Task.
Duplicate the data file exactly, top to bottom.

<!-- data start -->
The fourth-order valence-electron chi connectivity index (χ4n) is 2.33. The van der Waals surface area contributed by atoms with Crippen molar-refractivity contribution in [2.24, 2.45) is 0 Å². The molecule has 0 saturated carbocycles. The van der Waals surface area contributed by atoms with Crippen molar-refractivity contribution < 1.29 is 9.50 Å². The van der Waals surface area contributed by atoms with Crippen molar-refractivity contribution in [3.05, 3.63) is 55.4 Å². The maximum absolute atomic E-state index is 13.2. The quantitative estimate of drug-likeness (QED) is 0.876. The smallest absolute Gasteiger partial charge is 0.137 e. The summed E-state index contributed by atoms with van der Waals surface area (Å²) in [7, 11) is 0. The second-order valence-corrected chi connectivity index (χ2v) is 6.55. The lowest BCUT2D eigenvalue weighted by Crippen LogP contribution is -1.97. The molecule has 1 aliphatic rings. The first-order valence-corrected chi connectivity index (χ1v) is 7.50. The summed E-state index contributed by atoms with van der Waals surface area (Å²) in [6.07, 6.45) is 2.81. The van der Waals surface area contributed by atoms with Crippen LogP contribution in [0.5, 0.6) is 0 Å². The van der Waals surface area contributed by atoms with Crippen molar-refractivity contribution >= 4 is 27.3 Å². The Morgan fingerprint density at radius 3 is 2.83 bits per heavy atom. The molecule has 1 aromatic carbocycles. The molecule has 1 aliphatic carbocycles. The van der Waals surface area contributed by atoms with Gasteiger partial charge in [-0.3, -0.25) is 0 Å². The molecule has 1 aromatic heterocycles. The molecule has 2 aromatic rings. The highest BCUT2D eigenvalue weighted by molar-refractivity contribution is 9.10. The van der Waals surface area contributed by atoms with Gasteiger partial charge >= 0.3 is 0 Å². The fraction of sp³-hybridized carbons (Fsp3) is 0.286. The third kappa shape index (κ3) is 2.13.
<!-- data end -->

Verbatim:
The fourth-order valence-electron chi connectivity index (χ4n) is 2.33. The van der Waals surface area contributed by atoms with Crippen molar-refractivity contribution in [2.24, 2.45) is 0 Å². The molecule has 0 saturated carbocycles. The van der Waals surface area contributed by atoms with Crippen molar-refractivity contribution < 1.29 is 9.50 Å². The van der Waals surface area contributed by atoms with Crippen molar-refractivity contribution in [3.05, 3.63) is 55.4 Å². The maximum absolute atomic E-state index is 13.2. The quantitative estimate of drug-likeness (QED) is 0.876. The smallest absolute Gasteiger partial charge is 0.137 e. The summed E-state index contributed by atoms with van der Waals surface area (Å²) in [7, 11) is 0. The second-order valence-corrected chi connectivity index (χ2v) is 6.55. The lowest BCUT2D eigenvalue weighted by Crippen LogP contribution is -1.97. The molecule has 1 aliphatic rings. The first-order valence-corrected chi connectivity index (χ1v) is 7.50. The summed E-state index contributed by atoms with van der Waals surface area (Å²) in [6.07, 6.45) is 2.81. The van der Waals surface area contributed by atoms with Crippen LogP contribution in [0.5, 0.6) is 0 Å². The van der Waals surface area contributed by atoms with Crippen molar-refractivity contribution >= 4 is 27.3 Å². The Morgan fingerprint density at radius 3 is 2.83 bits per heavy atom. The molecule has 1 aromatic carbocycles. The molecule has 1 aliphatic carbocycles. The van der Waals surface area contributed by atoms with Gasteiger partial charge in [-0.3, -0.25) is 0 Å². The molecule has 1 aromatic heterocycles. The molecule has 2 aromatic rings. The highest BCUT2D eigenvalue weighted by molar-refractivity contribution is 9.10. The van der Waals surface area contributed by atoms with Gasteiger partial charge >= 0.3 is 0 Å². The fraction of sp³-hybridized carbons (Fsp3) is 0.286. The third kappa shape index (κ3) is 2.13.